Abu ʿĀmir Muḥammad ibn ʿAbdullāh ibn Abi ʿĀmir, al-Ḥājib al-Manṣūr (Arabic: أبو عامر محمد بن عبد الله بن أبي عامر الحاجب المنصور) (c. 938 – August 8, 1002), better known as Almanzor, was for a quarter-century (978–1002) the de facto ruler of the Islamic Spain under the Umayyad Caliphate of Córdoba. His rule marked the peak of power for al-Andalus.
Almanzor was born Muhammad ibn ʿAbdullāh ibn Abi ʿĀmir, into a family of Mofarite Qahtanite origin in Algeciras. He arrived at the Court of Córdoba as a student studying law and literature. He subsequently became manager of the estates of Prince Hisham II.
In a few years Almanzor had worked his way from this humble position to considerable heights of influence, eliminating his political rivals in the process. Caliph al-Hakam II died in 976 and Ibn Abi Amir was instrumental in securing the succession of Hisham II, now aged twelve, to the throne. Almanzor exercised strong influence over Subh, the mother and regent of the young Hisham II. Two years later he became hajib (a title similar to that of vizier in the Muslim East or chancellor in Western Europe). During the following three years Almanzor consolidated his power with the expansion of Medina Azahara on the outskirts of Córdoba, while at the same time completely isolating the young Caliph, who became a virtual prisoner in Medina Azahara. Following al-Hakam's death, Almanzor had al-Hakam's library of "ancient science" books destroyed.
In 981, upon his return to Córdoba from the Battle of Torrevicente, in which he crushed his last remaining rival (and father-in-law), Ghalib al-Nasiri, he assumed the title of al-Mansur bi-llah, [the] Victorious by God. In Christian Spain he was referred to as Almanzor.
Almanzor's hold on power within al-Andalus was now absolute. Purportedly in order to conceal his usurpation of the Caliph's authority, Almanzor dedicated himself to annual military invasions of the Christian states of the peninsula. He organized and took part in 57 campaigns, and was victorious in all of them. To wage warfare on this scale against the Christian states, he brought in many Berber mercenaries, which upset the political order over time.
Although Almanzor mainly fought against León and Castile, he also sacked Barcelona in 985. He sacked Leon in 988 and Santiago de Compostela in Galicia in 997, taking the cathedral bells to be melted down into lanterns for the Great Mosque of Cordoba.
In 983, Sancho II of Navarre was forced to turn over a younger son and his daughter, Urraca Sánchez. Taken from a convent, she would convert to Islam and become the most powerful women in his harem. She was known as 'Abda "la Vascona". She bore Almanzor a son, Abd al-Rahman, whose Arabic diminutive Sanchuelo (Shanjoul), indicated his relationship to his maternal grandfather. In 992 as a pledge of peace between the two states following Sancho's visit to Córdoba, Almanzor allowed Urraca/'Abda to visit her father. The North African historian Ibn Khaldun reported that in 993, Almanzor married a daughter of king Bermudo II of León, and she is usually identified as his daughter Teresa, whom Bishop Pelagius of Oviedo reported was married by her brother to a pagan king of Toledo. However, Bermudo only married in 991, so it has been suggested that Ibn Khaldun's 993 mariage is a confused reference to Urraca/'Abda of Navarre, and that if Teresa married a Muslim prince at all, this must have occurred later, involving one of Almanzor's sons.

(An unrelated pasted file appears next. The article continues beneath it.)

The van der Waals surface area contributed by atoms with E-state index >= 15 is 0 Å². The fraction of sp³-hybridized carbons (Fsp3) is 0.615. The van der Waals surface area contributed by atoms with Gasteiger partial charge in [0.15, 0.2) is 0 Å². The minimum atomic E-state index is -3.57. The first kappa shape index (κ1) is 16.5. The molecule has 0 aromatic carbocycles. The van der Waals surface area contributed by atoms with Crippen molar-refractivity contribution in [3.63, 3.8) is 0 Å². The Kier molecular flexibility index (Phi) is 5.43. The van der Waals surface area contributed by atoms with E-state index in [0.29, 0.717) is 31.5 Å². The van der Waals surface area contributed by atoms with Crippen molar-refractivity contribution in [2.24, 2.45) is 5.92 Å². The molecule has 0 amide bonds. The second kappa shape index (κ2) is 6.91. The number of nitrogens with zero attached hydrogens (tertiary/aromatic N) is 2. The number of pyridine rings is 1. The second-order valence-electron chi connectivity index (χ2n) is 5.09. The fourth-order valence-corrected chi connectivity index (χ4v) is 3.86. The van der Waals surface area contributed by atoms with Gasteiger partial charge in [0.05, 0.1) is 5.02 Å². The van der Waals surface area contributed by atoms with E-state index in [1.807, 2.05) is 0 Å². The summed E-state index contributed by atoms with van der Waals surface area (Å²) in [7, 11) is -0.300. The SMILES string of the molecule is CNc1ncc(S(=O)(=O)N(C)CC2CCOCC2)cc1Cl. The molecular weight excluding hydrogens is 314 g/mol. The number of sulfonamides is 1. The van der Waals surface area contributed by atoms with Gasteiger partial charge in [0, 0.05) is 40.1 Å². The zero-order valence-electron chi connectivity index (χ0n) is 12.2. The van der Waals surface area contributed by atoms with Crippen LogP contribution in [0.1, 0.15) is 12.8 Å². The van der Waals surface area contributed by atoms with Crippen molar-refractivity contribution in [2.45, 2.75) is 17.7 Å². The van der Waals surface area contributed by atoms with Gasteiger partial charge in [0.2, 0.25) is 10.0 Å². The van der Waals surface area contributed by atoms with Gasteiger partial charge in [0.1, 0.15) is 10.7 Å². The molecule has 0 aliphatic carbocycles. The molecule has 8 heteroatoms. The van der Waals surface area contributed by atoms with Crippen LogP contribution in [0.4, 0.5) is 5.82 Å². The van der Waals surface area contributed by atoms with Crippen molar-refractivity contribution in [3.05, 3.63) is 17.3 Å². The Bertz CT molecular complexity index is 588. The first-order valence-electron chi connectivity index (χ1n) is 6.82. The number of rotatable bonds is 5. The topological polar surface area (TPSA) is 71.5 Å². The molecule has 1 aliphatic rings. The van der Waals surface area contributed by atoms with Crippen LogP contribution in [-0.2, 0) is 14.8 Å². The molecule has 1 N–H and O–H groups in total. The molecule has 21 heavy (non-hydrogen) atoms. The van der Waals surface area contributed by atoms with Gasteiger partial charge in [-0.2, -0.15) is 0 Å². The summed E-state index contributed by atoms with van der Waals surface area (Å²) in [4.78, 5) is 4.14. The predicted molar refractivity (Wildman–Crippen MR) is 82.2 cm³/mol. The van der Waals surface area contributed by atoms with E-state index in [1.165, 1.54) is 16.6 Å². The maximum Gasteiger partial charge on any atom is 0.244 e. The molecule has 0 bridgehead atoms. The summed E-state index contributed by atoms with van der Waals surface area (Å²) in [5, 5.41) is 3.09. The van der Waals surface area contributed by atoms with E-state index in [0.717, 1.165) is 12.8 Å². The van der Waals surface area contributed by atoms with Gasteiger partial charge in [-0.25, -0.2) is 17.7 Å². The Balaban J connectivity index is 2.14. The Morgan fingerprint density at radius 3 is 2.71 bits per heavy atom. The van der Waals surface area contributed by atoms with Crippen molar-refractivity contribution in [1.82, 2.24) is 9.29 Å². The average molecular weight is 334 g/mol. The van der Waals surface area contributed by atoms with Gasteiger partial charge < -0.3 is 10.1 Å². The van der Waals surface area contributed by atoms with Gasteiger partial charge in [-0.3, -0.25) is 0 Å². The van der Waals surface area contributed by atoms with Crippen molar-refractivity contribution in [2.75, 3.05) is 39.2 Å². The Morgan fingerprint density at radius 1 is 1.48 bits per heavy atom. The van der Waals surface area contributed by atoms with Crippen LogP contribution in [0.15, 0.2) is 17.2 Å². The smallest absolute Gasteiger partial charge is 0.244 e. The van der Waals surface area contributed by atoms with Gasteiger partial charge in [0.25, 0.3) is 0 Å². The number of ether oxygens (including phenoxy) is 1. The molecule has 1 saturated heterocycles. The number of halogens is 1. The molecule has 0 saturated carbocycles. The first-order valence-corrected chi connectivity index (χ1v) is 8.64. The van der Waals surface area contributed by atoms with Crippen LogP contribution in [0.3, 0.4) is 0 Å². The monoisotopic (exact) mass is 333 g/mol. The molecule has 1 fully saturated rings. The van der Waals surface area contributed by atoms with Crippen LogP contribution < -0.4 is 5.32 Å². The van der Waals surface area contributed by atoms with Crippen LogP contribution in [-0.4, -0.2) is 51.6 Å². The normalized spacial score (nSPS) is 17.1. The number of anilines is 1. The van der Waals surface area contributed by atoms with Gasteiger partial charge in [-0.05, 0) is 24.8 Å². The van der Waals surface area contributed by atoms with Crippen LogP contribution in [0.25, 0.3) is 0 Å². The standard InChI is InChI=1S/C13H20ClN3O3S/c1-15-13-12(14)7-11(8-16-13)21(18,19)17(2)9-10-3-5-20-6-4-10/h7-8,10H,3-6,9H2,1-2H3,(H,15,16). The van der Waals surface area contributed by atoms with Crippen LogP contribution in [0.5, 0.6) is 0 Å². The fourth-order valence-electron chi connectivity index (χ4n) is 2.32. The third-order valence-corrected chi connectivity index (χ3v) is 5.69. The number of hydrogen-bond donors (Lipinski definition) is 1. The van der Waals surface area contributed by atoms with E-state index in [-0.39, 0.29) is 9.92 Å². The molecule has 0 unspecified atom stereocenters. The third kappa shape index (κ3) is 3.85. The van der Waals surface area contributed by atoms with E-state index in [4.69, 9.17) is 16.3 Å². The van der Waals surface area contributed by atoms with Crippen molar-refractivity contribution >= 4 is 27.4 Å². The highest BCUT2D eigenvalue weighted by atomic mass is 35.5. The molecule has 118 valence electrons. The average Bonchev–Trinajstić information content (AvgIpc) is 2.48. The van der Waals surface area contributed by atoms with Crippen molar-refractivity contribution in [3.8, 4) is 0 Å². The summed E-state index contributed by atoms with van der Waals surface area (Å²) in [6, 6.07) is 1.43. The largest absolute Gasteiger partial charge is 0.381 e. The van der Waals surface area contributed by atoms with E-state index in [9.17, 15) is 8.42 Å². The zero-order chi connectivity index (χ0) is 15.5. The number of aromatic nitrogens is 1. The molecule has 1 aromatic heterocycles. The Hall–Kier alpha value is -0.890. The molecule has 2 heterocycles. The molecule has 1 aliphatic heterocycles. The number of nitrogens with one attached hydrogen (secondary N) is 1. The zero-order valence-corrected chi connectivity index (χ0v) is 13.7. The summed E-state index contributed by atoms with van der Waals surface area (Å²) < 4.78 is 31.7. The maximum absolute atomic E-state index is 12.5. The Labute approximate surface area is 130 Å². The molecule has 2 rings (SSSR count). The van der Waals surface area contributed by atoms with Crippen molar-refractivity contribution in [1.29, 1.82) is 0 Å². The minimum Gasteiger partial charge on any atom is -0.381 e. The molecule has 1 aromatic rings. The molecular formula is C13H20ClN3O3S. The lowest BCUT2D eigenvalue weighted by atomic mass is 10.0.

The consequence of his victories in the north was to prompt the Christian rulers of the Peninsula into an alliance against him (c. 1000). He was succeeded by his son Abd al-Malik al-Muzaffar, who continued to rule al-Andalus as hajib until his death in 1008.
After Abd al-Malik's death, Abd al-Malik's ambitious half brother Abd al-Rahman Sanchuelo took over. He however tried to take the Caliphate for himself from Hisham, as al-Mansur had effectively made the caliph a figurehead ruler. This plunged the country into a civil war, and the Caliphate disintegrated into rival Taifa kingdoms.
Almanzor peak in central Spain is named after him.
- Ann Christy, Christians in Al-Andalus:711–1000. Curzon Press, 2002. p. 142.
- 15th Edition Encyclopædia Britannica, pages 407–408, vol. 15 macropaedia
- Roger Collins, Caliphs and Kings, 796–1031, (Blackwell Publishing, 2012), 191.
- Roger Collins, Early Medieval Spain:Unity in Diversity, 400–1000. St.Martin's Press, 1995. p. 195.
- Joel L. Kraemer, Maimonides: The life and world of one of civilization's greatest minds, (Doubleday Publishing, 2008), 32.
- Laura Bariani, Almanzor, 2003, p. 19
- Simon Barton, Conquerors, Brides and Concubines, Philadelphia: University of Pennsylvania Press, 2015, pp. 27–30
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